Figure 1. Asymmetric protonation.
an organocatalytic alternative to chiral auxiliary and metalmediated transformations,11 as well as direct access to easily diﬀerentiated succinate products. An unexplored route to chiral succinic esters is asymmetric β-protonation of 2-substitutedoxobutenoates. Compared to standard alkyl/aryl substituted homoenolates, the ester/aryl substitution of oxobutenoates carries two important functions: to provide an opportunity for cooperative carbonyl activation and to promote rapid NHChomoenolate equivalent formation.4b We proposed that HBD cocatalyst coordination would impart greater steric bulk near the β-position and therefore enhance enantioselectivity. This new approach would provide a conceptually distinct and complementary Umpolung strategy12 to known reductions of β,βdisubstituted carbonyl substrates11a,13 and access chiral succinic esters in the process. Our investigation commenced by examining the enantioselective β-protonation of β-ethyl ester cinnamaldehyde derivative 1. Combining 1 with ethanol in the presence of Hünig’s base and triazolium salt A produced saturated bis-ester 2 in 80% isolated yield and 66:34 er (Table 1, entry 1). We then directed our eﬀorts toward optimizing the reaction through cooperative catalysis. Addition of thiourea HBD1, which has demonstrated high reactivity among achiral H-bond donors,10a,14 produced a signiﬁcant increase in enantioselectivity but also resulted in diminished yield (entry 2). Conducting the reaction at a lower Received: March 19, 2015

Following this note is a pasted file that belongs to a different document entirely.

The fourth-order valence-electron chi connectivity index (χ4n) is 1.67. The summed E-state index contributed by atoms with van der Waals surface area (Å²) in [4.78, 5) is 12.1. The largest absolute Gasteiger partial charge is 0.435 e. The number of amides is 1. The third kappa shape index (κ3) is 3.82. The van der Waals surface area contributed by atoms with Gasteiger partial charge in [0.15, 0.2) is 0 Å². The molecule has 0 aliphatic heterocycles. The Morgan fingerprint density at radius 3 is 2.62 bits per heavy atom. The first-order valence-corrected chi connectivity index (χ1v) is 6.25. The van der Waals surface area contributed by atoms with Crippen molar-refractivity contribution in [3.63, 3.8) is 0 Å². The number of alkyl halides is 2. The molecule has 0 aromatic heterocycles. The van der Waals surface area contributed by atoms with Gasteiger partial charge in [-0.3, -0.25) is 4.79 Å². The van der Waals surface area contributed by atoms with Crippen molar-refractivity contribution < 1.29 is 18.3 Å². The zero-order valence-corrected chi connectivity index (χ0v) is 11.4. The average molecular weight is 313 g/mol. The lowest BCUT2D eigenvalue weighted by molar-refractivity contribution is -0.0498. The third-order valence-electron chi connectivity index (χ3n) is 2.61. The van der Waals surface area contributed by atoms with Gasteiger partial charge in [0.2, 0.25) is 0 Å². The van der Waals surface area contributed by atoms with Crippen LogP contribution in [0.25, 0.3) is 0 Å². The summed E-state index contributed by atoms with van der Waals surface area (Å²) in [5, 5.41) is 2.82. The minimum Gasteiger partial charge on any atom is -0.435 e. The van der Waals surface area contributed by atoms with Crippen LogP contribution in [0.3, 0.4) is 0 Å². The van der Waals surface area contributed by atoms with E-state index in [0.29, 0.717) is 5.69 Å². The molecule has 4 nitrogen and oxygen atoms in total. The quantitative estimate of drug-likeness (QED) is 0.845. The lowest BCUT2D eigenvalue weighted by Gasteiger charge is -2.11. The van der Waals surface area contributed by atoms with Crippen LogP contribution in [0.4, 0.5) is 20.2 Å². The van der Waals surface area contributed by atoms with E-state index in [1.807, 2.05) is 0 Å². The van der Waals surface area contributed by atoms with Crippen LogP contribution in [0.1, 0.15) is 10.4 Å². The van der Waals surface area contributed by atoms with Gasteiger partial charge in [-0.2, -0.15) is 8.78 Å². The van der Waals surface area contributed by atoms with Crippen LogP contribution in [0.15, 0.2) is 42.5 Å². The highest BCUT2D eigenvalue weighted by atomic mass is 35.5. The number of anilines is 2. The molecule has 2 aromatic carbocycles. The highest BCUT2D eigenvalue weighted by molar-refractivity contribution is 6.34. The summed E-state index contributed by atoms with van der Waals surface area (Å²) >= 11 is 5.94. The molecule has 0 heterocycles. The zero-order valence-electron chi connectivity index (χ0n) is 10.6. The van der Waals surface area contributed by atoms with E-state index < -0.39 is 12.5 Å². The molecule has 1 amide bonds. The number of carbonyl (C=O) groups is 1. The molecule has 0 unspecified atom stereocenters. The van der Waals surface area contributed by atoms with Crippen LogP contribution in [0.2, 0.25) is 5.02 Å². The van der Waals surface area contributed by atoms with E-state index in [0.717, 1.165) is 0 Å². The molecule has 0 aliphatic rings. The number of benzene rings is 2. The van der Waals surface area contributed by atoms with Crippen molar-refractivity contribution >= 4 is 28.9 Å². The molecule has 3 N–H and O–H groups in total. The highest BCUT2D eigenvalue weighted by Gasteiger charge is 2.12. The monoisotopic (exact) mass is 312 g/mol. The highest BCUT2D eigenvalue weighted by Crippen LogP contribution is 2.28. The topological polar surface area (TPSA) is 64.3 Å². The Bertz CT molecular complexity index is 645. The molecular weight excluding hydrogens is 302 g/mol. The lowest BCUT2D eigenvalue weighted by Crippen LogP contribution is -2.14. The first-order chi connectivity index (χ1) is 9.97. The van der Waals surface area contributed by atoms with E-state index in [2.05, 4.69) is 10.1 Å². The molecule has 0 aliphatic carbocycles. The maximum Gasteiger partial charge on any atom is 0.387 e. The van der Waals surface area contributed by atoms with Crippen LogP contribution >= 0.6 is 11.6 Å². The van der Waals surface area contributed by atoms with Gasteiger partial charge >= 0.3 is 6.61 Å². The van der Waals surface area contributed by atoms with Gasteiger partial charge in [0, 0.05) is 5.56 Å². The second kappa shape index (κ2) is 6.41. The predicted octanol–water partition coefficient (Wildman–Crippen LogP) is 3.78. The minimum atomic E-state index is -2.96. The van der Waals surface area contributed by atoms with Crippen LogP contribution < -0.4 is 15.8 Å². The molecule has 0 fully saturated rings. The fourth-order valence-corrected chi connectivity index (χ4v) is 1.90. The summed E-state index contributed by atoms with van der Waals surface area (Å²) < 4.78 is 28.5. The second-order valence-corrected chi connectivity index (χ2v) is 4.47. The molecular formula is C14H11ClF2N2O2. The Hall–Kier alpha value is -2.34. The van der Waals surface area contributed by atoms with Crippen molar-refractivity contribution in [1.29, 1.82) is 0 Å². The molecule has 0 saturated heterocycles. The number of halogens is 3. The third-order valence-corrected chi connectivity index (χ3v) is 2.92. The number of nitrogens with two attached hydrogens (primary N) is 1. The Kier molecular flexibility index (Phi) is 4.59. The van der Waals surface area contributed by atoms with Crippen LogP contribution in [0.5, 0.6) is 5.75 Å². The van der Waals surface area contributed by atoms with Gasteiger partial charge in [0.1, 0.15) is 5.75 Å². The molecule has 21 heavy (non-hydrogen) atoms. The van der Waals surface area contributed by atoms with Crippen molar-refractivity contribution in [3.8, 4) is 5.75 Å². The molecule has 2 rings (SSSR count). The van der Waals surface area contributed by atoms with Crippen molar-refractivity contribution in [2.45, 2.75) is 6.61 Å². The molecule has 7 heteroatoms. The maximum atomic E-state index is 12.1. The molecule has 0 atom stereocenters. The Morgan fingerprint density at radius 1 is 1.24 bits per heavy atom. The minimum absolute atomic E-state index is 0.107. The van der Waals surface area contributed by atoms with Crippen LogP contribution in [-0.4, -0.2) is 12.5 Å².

DOI: 10.1021/jacs.5b02887 J. Am. Chem. Soc. XXXX, XXX, XXX−XXX
Journal of the American Chemical Society Table 2. Substrate Scopea
Table 1. Optimization of Reaction Conditions
Isolated yields. bDetermined by HPLC (chiral stationary phase).